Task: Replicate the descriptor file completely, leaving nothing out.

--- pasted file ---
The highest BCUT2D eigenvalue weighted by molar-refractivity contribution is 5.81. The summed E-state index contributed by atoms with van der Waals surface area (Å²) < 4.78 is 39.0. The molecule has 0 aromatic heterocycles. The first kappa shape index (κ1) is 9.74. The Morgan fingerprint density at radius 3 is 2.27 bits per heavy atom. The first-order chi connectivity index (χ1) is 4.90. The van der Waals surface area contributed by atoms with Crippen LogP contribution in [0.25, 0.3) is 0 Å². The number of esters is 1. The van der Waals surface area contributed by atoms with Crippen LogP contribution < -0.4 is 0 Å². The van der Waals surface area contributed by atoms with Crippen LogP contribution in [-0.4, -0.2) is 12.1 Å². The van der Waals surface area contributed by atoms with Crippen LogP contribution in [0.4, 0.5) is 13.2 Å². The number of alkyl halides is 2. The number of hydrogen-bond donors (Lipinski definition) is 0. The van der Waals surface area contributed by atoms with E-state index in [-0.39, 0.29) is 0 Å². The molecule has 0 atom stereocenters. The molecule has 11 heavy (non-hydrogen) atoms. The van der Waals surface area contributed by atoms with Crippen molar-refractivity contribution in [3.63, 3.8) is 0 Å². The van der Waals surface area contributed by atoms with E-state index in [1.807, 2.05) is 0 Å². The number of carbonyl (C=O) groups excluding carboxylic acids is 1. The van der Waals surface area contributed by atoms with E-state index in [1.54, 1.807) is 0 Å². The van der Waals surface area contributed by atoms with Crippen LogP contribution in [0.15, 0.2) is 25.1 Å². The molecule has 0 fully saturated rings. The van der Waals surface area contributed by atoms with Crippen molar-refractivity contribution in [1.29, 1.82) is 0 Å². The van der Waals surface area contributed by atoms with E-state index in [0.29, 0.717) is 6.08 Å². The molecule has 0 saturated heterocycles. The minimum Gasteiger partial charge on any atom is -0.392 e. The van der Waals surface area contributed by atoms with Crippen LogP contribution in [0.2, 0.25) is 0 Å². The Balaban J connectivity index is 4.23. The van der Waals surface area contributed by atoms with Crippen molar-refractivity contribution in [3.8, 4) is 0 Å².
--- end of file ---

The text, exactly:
The highest BCUT2D eigenvalue weighted by molar-refractivity contribution is 5.81. The summed E-state index contributed by atoms with van der Waals surface area (Å²) < 4.78 is 39.0. The molecule has 0 aromatic heterocycles. The first kappa shape index (κ1) is 9.74. The Morgan fingerprint density at radius 3 is 2.27 bits per heavy atom. The first-order chi connectivity index (χ1) is 4.90. The van der Waals surface area contributed by atoms with Crippen LogP contribution in [0.25, 0.3) is 0 Å². The number of esters is 1. The van der Waals surface area contributed by atoms with Crippen LogP contribution < -0.4 is 0 Å². The van der Waals surface area contributed by atoms with Crippen LogP contribution in [-0.4, -0.2) is 12.1 Å². The van der Waals surface area contributed by atoms with Crippen LogP contribution in [0.4, 0.5) is 13.2 Å². The number of alkyl halides is 2. The number of hydrogen-bond donors (Lipinski definition) is 0. The van der Waals surface area contributed by atoms with E-state index in [-0.39, 0.29) is 0 Å². The molecule has 0 atom stereocenters. The molecule has 11 heavy (non-hydrogen) atoms. The van der Waals surface area contributed by atoms with Crippen molar-refractivity contribution in [3.63, 3.8) is 0 Å². The van der Waals surface area contributed by atoms with E-state index in [1.807, 2.05) is 0 Å². The number of carbonyl (C=O) groups excluding carboxylic acids is 1. The van der Waals surface area contributed by atoms with E-state index in [1.54, 1.807) is 0 Å². The van der Waals surface area contributed by atoms with Crippen LogP contribution in [0.15, 0.2) is 25.1 Å². The molecule has 0 fully saturated rings. The van der Waals surface area contributed by atoms with Crippen molar-refractivity contribution in [1.29, 1.82) is 0 Å². The van der Waals surface area contributed by atoms with E-state index in [0.29, 0.717) is 6.08 Å². The molecule has 0 saturated heterocycles. The minimum Gasteiger partial charge on any atom is -0.392 e. The van der Waals surface area contributed by atoms with Crippen LogP contribution in [0.2, 0.25) is 0 Å². The Balaban J connectivity index is 4.23. The van der Waals surface area contributed by atoms with Crippen molar-refractivity contribution in [3.8, 4) is 0 Å².